year = "2019",
month = "4",
doi = "10.1016/j.jdiacomp.2018.12.016",
language = "English",
volume = "33",
pages = "323--328",
journal = "Journal of Diabetes and its Complications",
issn = "1056-8727",
publisher = "Elsevier",
number = "4",

}

TY - JOUR

T1 - Brain spectroscopy reveals that N-acetylaspartate is associated to peripheral sensorimotor neuropathy in type 1 diabetes

AU - Hansen, Tine Maria

AU - Brock, Birgitte

AU - Juhl, Anne

AU - Drewes, Asbjørn Mohr

AU - Vorum, Henrik

AU - Andersen, Carl Uggerhøj

AU - Jakobsen, Poul Erik

AU - Karmisholt, Jesper

AU - Frøkjær, Jens Brøndum

AU - Brock, Christina

PY - 2019/4

Y1 - 2019/4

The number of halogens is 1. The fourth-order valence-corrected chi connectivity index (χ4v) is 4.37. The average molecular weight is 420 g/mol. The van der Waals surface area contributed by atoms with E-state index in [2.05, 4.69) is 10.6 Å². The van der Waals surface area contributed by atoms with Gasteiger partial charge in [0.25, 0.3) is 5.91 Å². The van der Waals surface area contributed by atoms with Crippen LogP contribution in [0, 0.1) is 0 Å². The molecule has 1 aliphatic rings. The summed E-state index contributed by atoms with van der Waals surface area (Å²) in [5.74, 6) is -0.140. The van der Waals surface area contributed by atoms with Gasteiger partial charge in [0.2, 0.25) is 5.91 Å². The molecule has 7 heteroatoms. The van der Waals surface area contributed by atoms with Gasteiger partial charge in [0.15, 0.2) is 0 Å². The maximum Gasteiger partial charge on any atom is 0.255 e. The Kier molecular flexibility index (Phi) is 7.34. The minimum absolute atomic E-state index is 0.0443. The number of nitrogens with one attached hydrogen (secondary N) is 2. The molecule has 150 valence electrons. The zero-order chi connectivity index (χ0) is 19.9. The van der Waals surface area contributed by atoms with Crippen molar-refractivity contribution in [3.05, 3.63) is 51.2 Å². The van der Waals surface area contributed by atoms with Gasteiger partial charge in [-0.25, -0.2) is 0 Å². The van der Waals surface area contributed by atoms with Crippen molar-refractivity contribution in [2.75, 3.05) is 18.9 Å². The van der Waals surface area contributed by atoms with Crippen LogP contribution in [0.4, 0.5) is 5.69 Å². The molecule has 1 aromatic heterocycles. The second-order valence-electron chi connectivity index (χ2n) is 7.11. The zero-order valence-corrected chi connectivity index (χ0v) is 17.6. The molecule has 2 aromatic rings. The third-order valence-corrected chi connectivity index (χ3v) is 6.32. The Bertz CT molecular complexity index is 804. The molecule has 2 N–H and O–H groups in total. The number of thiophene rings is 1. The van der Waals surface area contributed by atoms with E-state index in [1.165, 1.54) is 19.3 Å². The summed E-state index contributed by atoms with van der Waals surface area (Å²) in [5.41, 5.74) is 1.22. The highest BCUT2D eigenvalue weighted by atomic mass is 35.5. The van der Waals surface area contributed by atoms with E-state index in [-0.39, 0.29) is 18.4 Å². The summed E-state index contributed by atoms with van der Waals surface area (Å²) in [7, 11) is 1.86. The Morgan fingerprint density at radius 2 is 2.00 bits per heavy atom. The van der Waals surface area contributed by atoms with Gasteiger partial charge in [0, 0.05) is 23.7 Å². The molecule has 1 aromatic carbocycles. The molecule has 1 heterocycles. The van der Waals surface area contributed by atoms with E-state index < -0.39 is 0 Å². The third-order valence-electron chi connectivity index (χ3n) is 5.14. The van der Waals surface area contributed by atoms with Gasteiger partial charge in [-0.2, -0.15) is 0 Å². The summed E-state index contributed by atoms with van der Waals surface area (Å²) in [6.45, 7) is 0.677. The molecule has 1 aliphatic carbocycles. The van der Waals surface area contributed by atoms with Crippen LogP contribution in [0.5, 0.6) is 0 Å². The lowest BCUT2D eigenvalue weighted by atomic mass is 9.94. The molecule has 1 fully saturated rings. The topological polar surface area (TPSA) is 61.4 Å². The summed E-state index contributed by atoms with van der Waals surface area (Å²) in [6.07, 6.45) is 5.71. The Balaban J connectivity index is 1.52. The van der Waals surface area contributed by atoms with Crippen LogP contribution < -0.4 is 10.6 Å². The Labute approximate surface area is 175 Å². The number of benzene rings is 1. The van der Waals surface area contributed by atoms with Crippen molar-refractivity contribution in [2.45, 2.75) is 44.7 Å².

N2 - Aims: Emerging evidence shows, that distal symmetric peripheral neuropathy (DSPN) also involves alterations in the central nervous system. Hence, the aims were to investigate brain metabolites in white matter of adults with diabetes and DSPN, and to compare any cerebral disparities with peripheral nerve characteristics. Methods: In type 1 diabetes, brain metabolites of 47 adults with confirmed DSPN were compared with 28 matched healthy controls using proton magnetic resonance spectroscopy (H-MRS) in the parietal region including the sensorimotor fiber tracts. Results: Adults with diabetes had 9.3% lower ratio of N-acetylaspartate/creatine (NAA/cre) in comparison to healthy (p < 0.001). Lower NAA/cre was associated with lower sural (p = 0.01) and tibial (p = 0.04) nerve amplitudes, longer diabetes duration (p = 0.03) and higher age (p = 0.03). In addition, NAA/cre was significantly lower in the subgroup with proliferative retinopathy as compared to the subgroup with non-proliferative retinopathy (p = 0.02). Conclusions: The association to peripheral nerve dysfunction, indicates concomitant presence of DSPN and central neuropathies, supporting the increasing recognition of diabetic neuropathy being, at least partly, a disease leading to polyneuropathy. Decreased NAA, is a potential promising biomarker of central neuronal dysfunction or loss, and thus may be useful to measure progression of neuropathy in diabetes or other neurodegenerative diseases.